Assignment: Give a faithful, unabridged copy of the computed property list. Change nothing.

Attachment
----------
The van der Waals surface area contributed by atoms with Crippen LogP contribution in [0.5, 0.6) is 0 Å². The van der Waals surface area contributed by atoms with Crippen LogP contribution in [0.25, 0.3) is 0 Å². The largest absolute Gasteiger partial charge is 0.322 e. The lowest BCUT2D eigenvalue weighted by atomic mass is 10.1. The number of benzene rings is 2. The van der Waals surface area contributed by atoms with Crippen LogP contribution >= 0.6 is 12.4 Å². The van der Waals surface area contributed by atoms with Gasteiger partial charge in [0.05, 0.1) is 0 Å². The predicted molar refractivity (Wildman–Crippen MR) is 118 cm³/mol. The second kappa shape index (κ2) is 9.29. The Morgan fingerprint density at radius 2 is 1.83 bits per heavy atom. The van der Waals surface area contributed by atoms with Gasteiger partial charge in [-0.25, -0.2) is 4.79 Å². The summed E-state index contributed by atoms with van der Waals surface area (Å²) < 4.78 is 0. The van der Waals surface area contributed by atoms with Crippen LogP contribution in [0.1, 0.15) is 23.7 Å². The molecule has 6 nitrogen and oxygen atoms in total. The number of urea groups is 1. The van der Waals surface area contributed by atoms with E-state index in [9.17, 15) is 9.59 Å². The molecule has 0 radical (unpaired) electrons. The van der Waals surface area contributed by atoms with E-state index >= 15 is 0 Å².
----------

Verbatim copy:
The van der Waals surface area contributed by atoms with Crippen LogP contribution in [0.5, 0.6) is 0 Å². The van der Waals surface area contributed by atoms with Crippen LogP contribution in [0.25, 0.3) is 0 Å². The largest absolute Gasteiger partial charge is 0.322 e. The lowest BCUT2D eigenvalue weighted by atomic mass is 10.1. The number of benzene rings is 2. The van der Waals surface area contributed by atoms with Crippen LogP contribution >= 0.6 is 12.4 Å². The van der Waals surface area contributed by atoms with Gasteiger partial charge in [0.05, 0.1) is 0 Å². The predicted molar refractivity (Wildman–Crippen MR) is 118 cm³/mol. The second kappa shape index (κ2) is 9.29. The Morgan fingerprint density at radius 2 is 1.83 bits per heavy atom. The van der Waals surface area contributed by atoms with Gasteiger partial charge in [-0.25, -0.2) is 4.79 Å². The summed E-state index contributed by atoms with van der Waals surface area (Å²) < 4.78 is 0. The van der Waals surface area contributed by atoms with Crippen LogP contribution in [0.1, 0.15) is 23.7 Å². The molecule has 6 nitrogen and oxygen atoms in total. The number of urea groups is 1. The van der Waals surface area contributed by atoms with E-state index in [9.17, 15) is 9.59 Å². The molecule has 0 radical (unpaired) electrons. The van der Waals surface area contributed by atoms with E-state index >= 15 is 0 Å².